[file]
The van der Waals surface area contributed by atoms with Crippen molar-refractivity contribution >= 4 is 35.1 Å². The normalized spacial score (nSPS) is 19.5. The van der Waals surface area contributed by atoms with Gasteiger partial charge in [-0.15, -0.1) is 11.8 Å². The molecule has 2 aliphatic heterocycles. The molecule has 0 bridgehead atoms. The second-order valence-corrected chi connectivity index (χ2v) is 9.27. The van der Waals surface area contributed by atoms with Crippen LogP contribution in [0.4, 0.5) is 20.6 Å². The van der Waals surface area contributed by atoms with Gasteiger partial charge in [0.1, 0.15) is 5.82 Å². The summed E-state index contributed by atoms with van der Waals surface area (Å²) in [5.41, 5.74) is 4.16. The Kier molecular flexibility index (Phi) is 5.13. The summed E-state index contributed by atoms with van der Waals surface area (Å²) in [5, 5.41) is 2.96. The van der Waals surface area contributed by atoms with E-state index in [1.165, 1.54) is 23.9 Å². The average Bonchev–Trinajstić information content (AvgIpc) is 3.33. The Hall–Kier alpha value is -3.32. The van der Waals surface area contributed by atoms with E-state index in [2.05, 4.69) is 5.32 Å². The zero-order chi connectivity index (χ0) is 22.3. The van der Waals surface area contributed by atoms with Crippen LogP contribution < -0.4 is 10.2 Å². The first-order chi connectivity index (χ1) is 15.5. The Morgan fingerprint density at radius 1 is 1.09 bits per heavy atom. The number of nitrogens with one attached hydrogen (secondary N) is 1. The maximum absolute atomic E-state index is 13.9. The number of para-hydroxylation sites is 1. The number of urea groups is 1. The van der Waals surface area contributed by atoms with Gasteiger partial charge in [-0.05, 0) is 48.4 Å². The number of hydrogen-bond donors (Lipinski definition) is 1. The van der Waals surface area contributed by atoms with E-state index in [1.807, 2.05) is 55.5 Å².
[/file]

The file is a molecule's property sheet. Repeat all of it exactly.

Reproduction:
The van der Waals surface area contributed by atoms with Crippen molar-refractivity contribution >= 4 is 35.1 Å². The normalized spacial score (nSPS) is 19.5. The van der Waals surface area contributed by atoms with Gasteiger partial charge in [-0.15, -0.1) is 11.8 Å². The molecule has 2 aliphatic heterocycles. The molecule has 0 bridgehead atoms. The second-order valence-corrected chi connectivity index (χ2v) is 9.27. The van der Waals surface area contributed by atoms with Crippen LogP contribution in [0.4, 0.5) is 20.6 Å². The van der Waals surface area contributed by atoms with Gasteiger partial charge in [0.1, 0.15) is 5.82 Å². The summed E-state index contributed by atoms with van der Waals surface area (Å²) in [5.41, 5.74) is 4.16. The Kier molecular flexibility index (Phi) is 5.13. The summed E-state index contributed by atoms with van der Waals surface area (Å²) in [5, 5.41) is 2.96. The van der Waals surface area contributed by atoms with E-state index in [1.165, 1.54) is 23.9 Å². The average Bonchev–Trinajstić information content (AvgIpc) is 3.33. The Hall–Kier alpha value is -3.32. The van der Waals surface area contributed by atoms with E-state index in [2.05, 4.69) is 5.32 Å². The zero-order chi connectivity index (χ0) is 22.3. The van der Waals surface area contributed by atoms with Crippen LogP contribution < -0.4 is 10.2 Å². The first-order chi connectivity index (χ1) is 15.5. The Morgan fingerprint density at radius 1 is 1.09 bits per heavy atom. The number of nitrogens with one attached hydrogen (secondary N) is 1. The maximum absolute atomic E-state index is 13.9. The number of para-hydroxylation sites is 1. The number of urea groups is 1. The van der Waals surface area contributed by atoms with Gasteiger partial charge in [-0.05, 0) is 48.4 Å². The number of hydrogen-bond donors (Lipinski definition) is 1. The van der Waals surface area contributed by atoms with E-state index in [1.807, 2.05) is 55.5 Å².